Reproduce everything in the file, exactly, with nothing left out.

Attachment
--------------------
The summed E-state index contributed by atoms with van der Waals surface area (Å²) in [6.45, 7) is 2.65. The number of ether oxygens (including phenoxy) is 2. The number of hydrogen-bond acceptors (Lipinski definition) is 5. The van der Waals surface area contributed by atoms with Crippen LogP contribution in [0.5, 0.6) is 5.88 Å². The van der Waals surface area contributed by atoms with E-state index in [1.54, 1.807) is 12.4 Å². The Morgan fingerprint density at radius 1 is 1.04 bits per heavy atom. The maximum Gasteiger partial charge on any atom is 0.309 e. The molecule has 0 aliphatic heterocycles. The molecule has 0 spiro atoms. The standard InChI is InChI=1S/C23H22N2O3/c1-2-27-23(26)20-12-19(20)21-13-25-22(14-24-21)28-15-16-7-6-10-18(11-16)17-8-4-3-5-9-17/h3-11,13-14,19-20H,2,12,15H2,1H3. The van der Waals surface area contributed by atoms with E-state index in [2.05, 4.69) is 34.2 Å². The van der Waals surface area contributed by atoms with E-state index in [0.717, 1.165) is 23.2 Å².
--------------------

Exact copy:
The summed E-state index contributed by atoms with van der Waals surface area (Å²) in [6.45, 7) is 2.65. The number of ether oxygens (including phenoxy) is 2. The number of hydrogen-bond acceptors (Lipinski definition) is 5. The van der Waals surface area contributed by atoms with Crippen LogP contribution in [0.5, 0.6) is 5.88 Å². The van der Waals surface area contributed by atoms with E-state index in [1.54, 1.807) is 12.4 Å². The Morgan fingerprint density at radius 1 is 1.04 bits per heavy atom. The maximum Gasteiger partial charge on any atom is 0.309 e. The molecule has 0 aliphatic heterocycles. The molecule has 0 spiro atoms. The standard InChI is InChI=1S/C23H22N2O3/c1-2-27-23(26)20-12-19(20)21-13-25-22(14-24-21)28-15-16-7-6-10-18(11-16)17-8-4-3-5-9-17/h3-11,13-14,19-20H,2,12,15H2,1H3. The van der Waals surface area contributed by atoms with E-state index in [2.05, 4.69) is 34.2 Å². The van der Waals surface area contributed by atoms with E-state index in [0.717, 1.165) is 23.2 Å².